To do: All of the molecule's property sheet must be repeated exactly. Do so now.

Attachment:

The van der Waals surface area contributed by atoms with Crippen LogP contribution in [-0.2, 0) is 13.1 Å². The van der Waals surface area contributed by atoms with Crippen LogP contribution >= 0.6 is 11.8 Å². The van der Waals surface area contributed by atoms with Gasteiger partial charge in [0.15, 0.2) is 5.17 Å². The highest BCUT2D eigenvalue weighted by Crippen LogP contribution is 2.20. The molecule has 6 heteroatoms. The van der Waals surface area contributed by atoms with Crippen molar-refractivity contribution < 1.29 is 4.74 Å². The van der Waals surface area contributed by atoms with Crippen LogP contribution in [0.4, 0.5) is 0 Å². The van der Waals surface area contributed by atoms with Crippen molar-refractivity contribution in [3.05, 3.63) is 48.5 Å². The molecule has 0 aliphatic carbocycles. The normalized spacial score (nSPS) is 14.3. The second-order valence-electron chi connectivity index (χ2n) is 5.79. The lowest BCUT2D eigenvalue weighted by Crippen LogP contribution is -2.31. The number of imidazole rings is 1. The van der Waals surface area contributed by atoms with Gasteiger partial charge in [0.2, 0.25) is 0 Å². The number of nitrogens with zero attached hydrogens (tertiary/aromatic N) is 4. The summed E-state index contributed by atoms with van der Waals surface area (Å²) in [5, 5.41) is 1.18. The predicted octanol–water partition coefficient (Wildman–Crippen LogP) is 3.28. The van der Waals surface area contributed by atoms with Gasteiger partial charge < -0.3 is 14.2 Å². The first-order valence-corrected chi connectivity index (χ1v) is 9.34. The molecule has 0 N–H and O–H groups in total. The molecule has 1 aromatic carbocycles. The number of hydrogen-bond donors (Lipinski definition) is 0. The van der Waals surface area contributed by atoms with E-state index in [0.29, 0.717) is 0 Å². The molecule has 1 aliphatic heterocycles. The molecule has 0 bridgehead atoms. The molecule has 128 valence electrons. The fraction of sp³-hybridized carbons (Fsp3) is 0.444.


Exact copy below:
The van der Waals surface area contributed by atoms with Crippen LogP contribution in [-0.2, 0) is 13.1 Å². The van der Waals surface area contributed by atoms with Crippen LogP contribution >= 0.6 is 11.8 Å². The van der Waals surface area contributed by atoms with Gasteiger partial charge in [0.15, 0.2) is 5.17 Å². The highest BCUT2D eigenvalue weighted by Crippen LogP contribution is 2.20. The molecule has 6 heteroatoms. The van der Waals surface area contributed by atoms with Crippen molar-refractivity contribution < 1.29 is 4.74 Å². The van der Waals surface area contributed by atoms with Crippen LogP contribution in [0.4, 0.5) is 0 Å². The van der Waals surface area contributed by atoms with Crippen molar-refractivity contribution in [3.05, 3.63) is 48.5 Å². The molecule has 0 aliphatic carbocycles. The normalized spacial score (nSPS) is 14.3. The second-order valence-electron chi connectivity index (χ2n) is 5.79. The lowest BCUT2D eigenvalue weighted by Crippen LogP contribution is -2.31. The number of imidazole rings is 1. The van der Waals surface area contributed by atoms with Gasteiger partial charge in [0.2, 0.25) is 0 Å². The number of nitrogens with zero attached hydrogens (tertiary/aromatic N) is 4. The summed E-state index contributed by atoms with van der Waals surface area (Å²) in [5, 5.41) is 1.18. The predicted octanol–water partition coefficient (Wildman–Crippen LogP) is 3.28. The van der Waals surface area contributed by atoms with Gasteiger partial charge < -0.3 is 14.2 Å². The first-order valence-corrected chi connectivity index (χ1v) is 9.34. The molecule has 0 N–H and O–H groups in total. The molecule has 1 aromatic carbocycles. The number of hydrogen-bond donors (Lipinski definition) is 0. The van der Waals surface area contributed by atoms with E-state index in [0.29, 0.717) is 0 Å². The molecule has 1 aliphatic heterocycles. The molecule has 0 bridgehead atoms. The molecule has 128 valence electrons. The fraction of sp³-hybridized carbons (Fsp3) is 0.444.